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District 196 graduation rate remains high, but gaps between groups persist
District 196 graduation rate remains high, but gaps between groups persist

The four-year graduation rate for District 196 students as a whole stayed the same in 2022 at 88.5% and remained almost 5% higher than the statewide rate, according to graduation data released by the Minnesota Department of Education April 25. The data also shows that gaps persist in District 196 and statewide between the graduation rates for White students and other groups of students.

Of the 2,183 District 196 seniors included in the 2022 graduation data, 1,993 (88.5%) graduated in four years, the same as the district’s four-year rate in 2021. Statewide in 2022, the graduation rate for all students increased 0.2% to 83.6%.

The state goal by 2025 is for all school districts to have a graduation rate of at least 90% for all students and at least 85% for each group of students. In 2022, District 196 exceeded the state average for each of the student groups and met the state goal for Asian and White students, and students who are two or more races. In District 196 in 2022:

  • 70.8% of American Indian/Alaskan Native students graduated compared to 61.1% statewide;
  • 90.8% of Asian students graduated compared to 87.3% statewide;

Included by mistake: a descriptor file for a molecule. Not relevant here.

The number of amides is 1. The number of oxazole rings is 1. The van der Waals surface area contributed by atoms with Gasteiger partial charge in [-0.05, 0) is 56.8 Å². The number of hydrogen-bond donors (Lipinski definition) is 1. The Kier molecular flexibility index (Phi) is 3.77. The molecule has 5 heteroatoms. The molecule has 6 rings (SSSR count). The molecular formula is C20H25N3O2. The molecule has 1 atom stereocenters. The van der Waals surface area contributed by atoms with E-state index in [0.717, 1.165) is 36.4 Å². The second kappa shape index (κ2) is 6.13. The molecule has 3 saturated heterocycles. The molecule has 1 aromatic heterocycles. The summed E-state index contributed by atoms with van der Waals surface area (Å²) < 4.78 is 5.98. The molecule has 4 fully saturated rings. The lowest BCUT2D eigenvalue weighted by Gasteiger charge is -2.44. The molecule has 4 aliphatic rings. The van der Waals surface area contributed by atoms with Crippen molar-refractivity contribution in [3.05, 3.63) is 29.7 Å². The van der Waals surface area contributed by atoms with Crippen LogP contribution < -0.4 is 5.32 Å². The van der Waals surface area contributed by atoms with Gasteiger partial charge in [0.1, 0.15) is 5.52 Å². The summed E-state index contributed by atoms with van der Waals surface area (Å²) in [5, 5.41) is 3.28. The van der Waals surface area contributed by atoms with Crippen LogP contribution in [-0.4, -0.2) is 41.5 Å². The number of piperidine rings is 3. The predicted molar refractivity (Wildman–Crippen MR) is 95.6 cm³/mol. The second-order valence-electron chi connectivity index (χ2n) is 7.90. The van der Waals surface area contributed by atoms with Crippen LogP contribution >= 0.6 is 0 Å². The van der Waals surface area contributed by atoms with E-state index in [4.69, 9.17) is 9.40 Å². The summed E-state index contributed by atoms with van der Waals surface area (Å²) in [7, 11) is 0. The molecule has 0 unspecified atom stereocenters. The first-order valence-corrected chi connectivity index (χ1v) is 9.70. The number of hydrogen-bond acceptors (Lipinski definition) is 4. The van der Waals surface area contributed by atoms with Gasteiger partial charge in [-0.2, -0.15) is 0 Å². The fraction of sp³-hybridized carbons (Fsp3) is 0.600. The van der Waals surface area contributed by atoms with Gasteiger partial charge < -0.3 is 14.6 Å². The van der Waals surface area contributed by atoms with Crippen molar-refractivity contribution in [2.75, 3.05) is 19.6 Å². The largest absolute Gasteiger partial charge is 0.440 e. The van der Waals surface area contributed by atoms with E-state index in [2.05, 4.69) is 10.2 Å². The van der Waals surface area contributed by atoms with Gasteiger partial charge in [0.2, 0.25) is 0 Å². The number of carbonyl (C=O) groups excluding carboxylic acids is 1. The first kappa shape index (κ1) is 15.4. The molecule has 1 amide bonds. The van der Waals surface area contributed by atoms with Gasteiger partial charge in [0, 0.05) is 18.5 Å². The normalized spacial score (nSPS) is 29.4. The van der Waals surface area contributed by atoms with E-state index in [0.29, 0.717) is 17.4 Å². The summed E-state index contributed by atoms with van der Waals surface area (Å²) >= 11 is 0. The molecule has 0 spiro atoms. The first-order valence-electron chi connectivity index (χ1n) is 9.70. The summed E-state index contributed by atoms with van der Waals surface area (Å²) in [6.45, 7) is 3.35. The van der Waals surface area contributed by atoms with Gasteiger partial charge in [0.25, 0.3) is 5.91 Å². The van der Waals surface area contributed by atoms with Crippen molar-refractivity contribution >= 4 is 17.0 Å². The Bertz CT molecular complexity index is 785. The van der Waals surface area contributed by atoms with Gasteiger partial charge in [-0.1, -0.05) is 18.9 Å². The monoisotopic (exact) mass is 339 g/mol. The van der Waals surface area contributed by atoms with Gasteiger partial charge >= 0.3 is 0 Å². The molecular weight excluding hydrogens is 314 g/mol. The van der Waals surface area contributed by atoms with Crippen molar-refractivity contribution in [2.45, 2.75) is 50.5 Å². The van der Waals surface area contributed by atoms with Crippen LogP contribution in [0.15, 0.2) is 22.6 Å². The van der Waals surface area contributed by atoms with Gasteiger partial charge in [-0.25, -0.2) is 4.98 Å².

• 84.2% of Black students graduated compared to 73.5% statewide;
  • 70.6% of Hispanic students graduated compared to 69.3% statewide;
  • 92.2% of White students graduated compared to 88.5% statewide;
  • 89.7% of students who are of two or more races graduated compared to 79.2% statewide;
  • 66.7% of students receiving English Learner services graduated compared to 65.0% statewide;
  • 67.3% of students receiving special education services graduated compared to 65.6% statewide, and
  • 73.3% of students eligible for free or reduced-price school meals graduated compared to 71.1% statewide.

The 2021-22 school year was the second full school year impacted by the COVID-19 pandemic. Students who graduated in the Class of 2022 were in 10th grade when the pandemic started in spring 2020 and were juniors in 2020-21, the school year most disrupted by shifting learning models and limited in-person learning. A larger-than-normal number of high school students struggled during the pandemic years and fell behind on credits needed for graduation. Director of Secondary Education Michael Bolsoni said District 196 high schools increased focus on credit recovery work during the pandemic and continue to support students who need to make up credits to get back on track for graduation. 

The state also shared seven-year graduation rates as part of its annual release of graduation data. The seven-year rate for District 196 in 2022 was 95.2%, up just slightly from 2021 but 4% higher than the districts’ four-year rate in 2019 when some of these students could have first graduated. The 4% difference represents students who did not graduate in 2019 or later but did earn their high school diploma in 2022. Similarly, the seven-year rate of 87.3% for special education students in 2022 is 21.3% higher than the four-year graduation rate for special education students in 2019.